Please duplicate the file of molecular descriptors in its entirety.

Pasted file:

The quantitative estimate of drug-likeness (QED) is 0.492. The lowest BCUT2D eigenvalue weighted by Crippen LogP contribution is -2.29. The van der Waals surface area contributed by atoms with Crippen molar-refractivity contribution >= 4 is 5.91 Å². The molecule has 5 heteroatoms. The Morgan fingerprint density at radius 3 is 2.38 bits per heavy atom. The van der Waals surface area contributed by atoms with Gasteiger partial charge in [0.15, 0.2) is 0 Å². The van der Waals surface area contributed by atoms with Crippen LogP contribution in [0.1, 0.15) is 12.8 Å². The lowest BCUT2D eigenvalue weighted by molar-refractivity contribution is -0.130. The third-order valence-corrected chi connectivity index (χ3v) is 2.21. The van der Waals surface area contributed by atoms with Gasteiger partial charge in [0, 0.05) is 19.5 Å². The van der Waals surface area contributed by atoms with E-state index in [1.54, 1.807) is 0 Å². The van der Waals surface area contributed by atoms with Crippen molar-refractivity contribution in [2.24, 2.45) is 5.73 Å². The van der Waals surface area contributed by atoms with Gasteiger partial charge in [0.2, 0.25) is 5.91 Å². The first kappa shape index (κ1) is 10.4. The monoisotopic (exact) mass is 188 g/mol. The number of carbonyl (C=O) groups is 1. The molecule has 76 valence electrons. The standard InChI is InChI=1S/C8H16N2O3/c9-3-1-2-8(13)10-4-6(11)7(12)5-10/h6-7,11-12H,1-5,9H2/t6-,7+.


The quantitative estimate of drug-likeness (QED) is 0.492. The lowest BCUT2D eigenvalue weighted by Crippen LogP contribution is -2.29. The van der Waals surface area contributed by atoms with Crippen molar-refractivity contribution >= 4 is 5.91 Å². The molecule has 5 heteroatoms. The Morgan fingerprint density at radius 3 is 2.38 bits per heavy atom. The van der Waals surface area contributed by atoms with Gasteiger partial charge in [0.15, 0.2) is 0 Å². The van der Waals surface area contributed by atoms with Crippen LogP contribution in [0.1, 0.15) is 12.8 Å². The lowest BCUT2D eigenvalue weighted by molar-refractivity contribution is -0.130. The third-order valence-corrected chi connectivity index (χ3v) is 2.21. The van der Waals surface area contributed by atoms with Gasteiger partial charge in [0, 0.05) is 19.5 Å². The van der Waals surface area contributed by atoms with E-state index in [1.54, 1.807) is 0 Å². The van der Waals surface area contributed by atoms with Crippen molar-refractivity contribution in [2.24, 2.45) is 5.73 Å². The van der Waals surface area contributed by atoms with Gasteiger partial charge in [0.2, 0.25) is 5.91 Å². The first kappa shape index (κ1) is 10.4. The monoisotopic (exact) mass is 188 g/mol. The number of carbonyl (C=O) groups is 1. The molecule has 76 valence electrons. The standard InChI is InChI=1S/C8H16N2O3/c9-3-1-2-8(13)10-4-6(11)7(12)5-10/h6-7,11-12H,1-5,9H2/t6-,7+.